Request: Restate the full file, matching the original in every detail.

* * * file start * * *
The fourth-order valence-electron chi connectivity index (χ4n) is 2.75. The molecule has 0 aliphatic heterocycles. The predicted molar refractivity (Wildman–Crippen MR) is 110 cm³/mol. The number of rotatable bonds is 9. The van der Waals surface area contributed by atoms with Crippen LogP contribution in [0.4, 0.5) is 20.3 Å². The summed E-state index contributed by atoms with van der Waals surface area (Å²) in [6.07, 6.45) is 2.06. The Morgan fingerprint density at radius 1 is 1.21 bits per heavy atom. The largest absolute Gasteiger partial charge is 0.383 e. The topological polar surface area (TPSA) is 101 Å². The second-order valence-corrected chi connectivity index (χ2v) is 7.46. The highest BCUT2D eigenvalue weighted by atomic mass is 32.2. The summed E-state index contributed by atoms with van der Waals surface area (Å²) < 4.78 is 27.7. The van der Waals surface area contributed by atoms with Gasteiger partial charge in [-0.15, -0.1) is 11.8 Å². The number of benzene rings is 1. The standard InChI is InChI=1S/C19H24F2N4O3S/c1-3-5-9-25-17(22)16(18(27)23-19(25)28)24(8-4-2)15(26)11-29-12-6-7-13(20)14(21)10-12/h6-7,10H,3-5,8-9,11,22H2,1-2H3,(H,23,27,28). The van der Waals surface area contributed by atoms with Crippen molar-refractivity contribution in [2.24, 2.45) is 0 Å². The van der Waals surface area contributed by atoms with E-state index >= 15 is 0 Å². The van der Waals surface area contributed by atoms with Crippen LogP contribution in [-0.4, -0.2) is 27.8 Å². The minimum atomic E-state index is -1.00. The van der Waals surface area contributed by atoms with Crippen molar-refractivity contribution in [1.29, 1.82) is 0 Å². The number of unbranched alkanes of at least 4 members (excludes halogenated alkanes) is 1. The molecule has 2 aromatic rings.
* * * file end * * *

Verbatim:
The fourth-order valence-electron chi connectivity index (χ4n) is 2.75. The molecule has 0 aliphatic heterocycles. The predicted molar refractivity (Wildman–Crippen MR) is 110 cm³/mol. The number of rotatable bonds is 9. The van der Waals surface area contributed by atoms with Crippen LogP contribution in [0.4, 0.5) is 20.3 Å². The summed E-state index contributed by atoms with van der Waals surface area (Å²) in [6.07, 6.45) is 2.06. The Morgan fingerprint density at radius 1 is 1.21 bits per heavy atom. The largest absolute Gasteiger partial charge is 0.383 e. The topological polar surface area (TPSA) is 101 Å². The second-order valence-corrected chi connectivity index (χ2v) is 7.46. The highest BCUT2D eigenvalue weighted by atomic mass is 32.2. The summed E-state index contributed by atoms with van der Waals surface area (Å²) < 4.78 is 27.7. The van der Waals surface area contributed by atoms with Gasteiger partial charge in [-0.15, -0.1) is 11.8 Å². The number of benzene rings is 1. The standard InChI is InChI=1S/C19H24F2N4O3S/c1-3-5-9-25-17(22)16(18(27)23-19(25)28)24(8-4-2)15(26)11-29-12-6-7-13(20)14(21)10-12/h6-7,10H,3-5,8-9,11,22H2,1-2H3,(H,23,27,28). The van der Waals surface area contributed by atoms with Crippen molar-refractivity contribution in [2.24, 2.45) is 0 Å². The van der Waals surface area contributed by atoms with E-state index >= 15 is 0 Å². The van der Waals surface area contributed by atoms with Crippen LogP contribution in [-0.4, -0.2) is 27.8 Å². The minimum atomic E-state index is -1.00. The van der Waals surface area contributed by atoms with Crippen molar-refractivity contribution in [1.29, 1.82) is 0 Å². The number of unbranched alkanes of at least 4 members (excludes halogenated alkanes) is 1. The molecule has 2 aromatic rings.